It is essential to draw employees into the organisational strategy, values and direction. They need to feel part of a workplace community, need to feel connected. And it needs to be a genuine two-way relationship built on shared beliefs and trust. They need the comfort, confidence and stretch that comes from effective leadership. And if the conditions and culture are right, this will give them identity, purpose, a voice, reassurance, resilience and a sense of well-being.

Q2, ENGAGEMENT: What does your organisation do that engages and envelops your employees with ‘sculptural folds of clothing’ so that they can supported and empowered to be their very best?


Exhibit Three

sandy 3 

The Heads, an installation designed by Sophie Cave, Event Communications; manufactured in fibreglass by MDM of London (2006)

Leadership is a complex, multifaceted art; it can be considered as distinct from Management which is often drawn from scientific principles. Leaders need to be engaging followers, onlookers and other stakeholders. But effective leadership engagement starts from the ethics & values within. Effective leadership that creates heathy organisational cultures need to be authentic, adaptive, creative, strategic and transparent.

Q3, LEADERSHIP: How truly open and empowering are the leaders within your organisation; do they avoid hidden agendas and actively role model a leadership style that is not two-faced or shadow in nature?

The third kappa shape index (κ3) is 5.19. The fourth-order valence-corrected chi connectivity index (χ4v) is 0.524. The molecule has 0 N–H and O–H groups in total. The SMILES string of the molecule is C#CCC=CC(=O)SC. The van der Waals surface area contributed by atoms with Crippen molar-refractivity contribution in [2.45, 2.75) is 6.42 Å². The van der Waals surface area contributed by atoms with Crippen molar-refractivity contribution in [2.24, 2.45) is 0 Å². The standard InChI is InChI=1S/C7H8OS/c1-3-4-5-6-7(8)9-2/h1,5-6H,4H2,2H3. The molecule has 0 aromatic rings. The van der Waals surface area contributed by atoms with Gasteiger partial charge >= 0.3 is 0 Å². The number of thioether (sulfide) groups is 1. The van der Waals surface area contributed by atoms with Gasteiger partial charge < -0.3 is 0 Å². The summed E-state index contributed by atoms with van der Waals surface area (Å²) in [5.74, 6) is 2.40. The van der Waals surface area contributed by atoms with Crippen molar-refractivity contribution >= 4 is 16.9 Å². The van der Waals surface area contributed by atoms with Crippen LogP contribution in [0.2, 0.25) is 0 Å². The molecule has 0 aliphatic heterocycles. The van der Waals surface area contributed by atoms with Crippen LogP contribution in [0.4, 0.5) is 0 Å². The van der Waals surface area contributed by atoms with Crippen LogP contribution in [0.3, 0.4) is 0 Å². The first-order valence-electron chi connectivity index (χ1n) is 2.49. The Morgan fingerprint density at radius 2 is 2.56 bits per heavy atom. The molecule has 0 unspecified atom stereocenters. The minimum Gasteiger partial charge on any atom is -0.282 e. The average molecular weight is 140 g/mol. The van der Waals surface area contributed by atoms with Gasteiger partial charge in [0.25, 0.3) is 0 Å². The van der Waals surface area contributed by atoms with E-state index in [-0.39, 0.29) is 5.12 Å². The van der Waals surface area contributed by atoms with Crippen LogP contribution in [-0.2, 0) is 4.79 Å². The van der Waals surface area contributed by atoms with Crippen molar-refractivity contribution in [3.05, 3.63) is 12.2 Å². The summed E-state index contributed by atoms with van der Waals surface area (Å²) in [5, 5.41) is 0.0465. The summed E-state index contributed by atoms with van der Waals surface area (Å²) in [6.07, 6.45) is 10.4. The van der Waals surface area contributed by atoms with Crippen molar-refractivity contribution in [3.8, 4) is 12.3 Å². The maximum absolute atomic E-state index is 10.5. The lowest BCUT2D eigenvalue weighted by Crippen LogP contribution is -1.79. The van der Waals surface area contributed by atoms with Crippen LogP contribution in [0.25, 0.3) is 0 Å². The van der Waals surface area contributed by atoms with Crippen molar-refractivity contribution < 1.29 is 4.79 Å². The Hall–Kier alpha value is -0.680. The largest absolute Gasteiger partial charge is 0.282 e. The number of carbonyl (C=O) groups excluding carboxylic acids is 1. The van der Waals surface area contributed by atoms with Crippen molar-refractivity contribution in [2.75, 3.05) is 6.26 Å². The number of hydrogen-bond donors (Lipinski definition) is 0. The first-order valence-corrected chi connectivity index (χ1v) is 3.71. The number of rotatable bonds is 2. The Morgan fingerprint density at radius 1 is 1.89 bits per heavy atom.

Exhibits Four & Five

Sandy 4 Sandy 5 

Place de l’Institut, Paris / View from a Window – City Scene,  Oil on plywood, back-to-back paintings by Anne Redpath, c.1949

In developing a deep understanding of organisations, it is important to look beyond the obvious, behind the public/political facade, see the real opportunities for innovation and change. Often the unintended consequences of creativity (the reverse of the picture) can be more interesting than what is presented at first (on the front). Applying less-than-obvious or lateral solutions to real people & process issues can have real impact on organisational effectiveness.

Q4, CREATIVITY: Where does the creativity within your own team or organisation get nurtured; which of your leaders are allowing talented employees the space, time and permission to experiment as their contribution to the future performance & sustainability of the organisation?

I hope you have enjoyed this short taster of Metasaga. Stop a while, make time to ponder the questions. Then go forth in 2013, create HR influence and make a real difference to individuals, teams and organisations. Be the change you seek to make happen; create a positive workplace culture for the future.

A Guid New Year…


5 Responses to "Day 44: Exhibition"

These blogs really keep giving on all levels. Today, something new for me to explore, thank you so much.

I’m liking this – a lot! Thanks – Doug.

Bri;lliant, fresh ways of looking at things that provide new insights – thank you

Reblogged this on lizardvanilla and commented:
Forgot I’d done this piece on Metasaga in late 2012 😉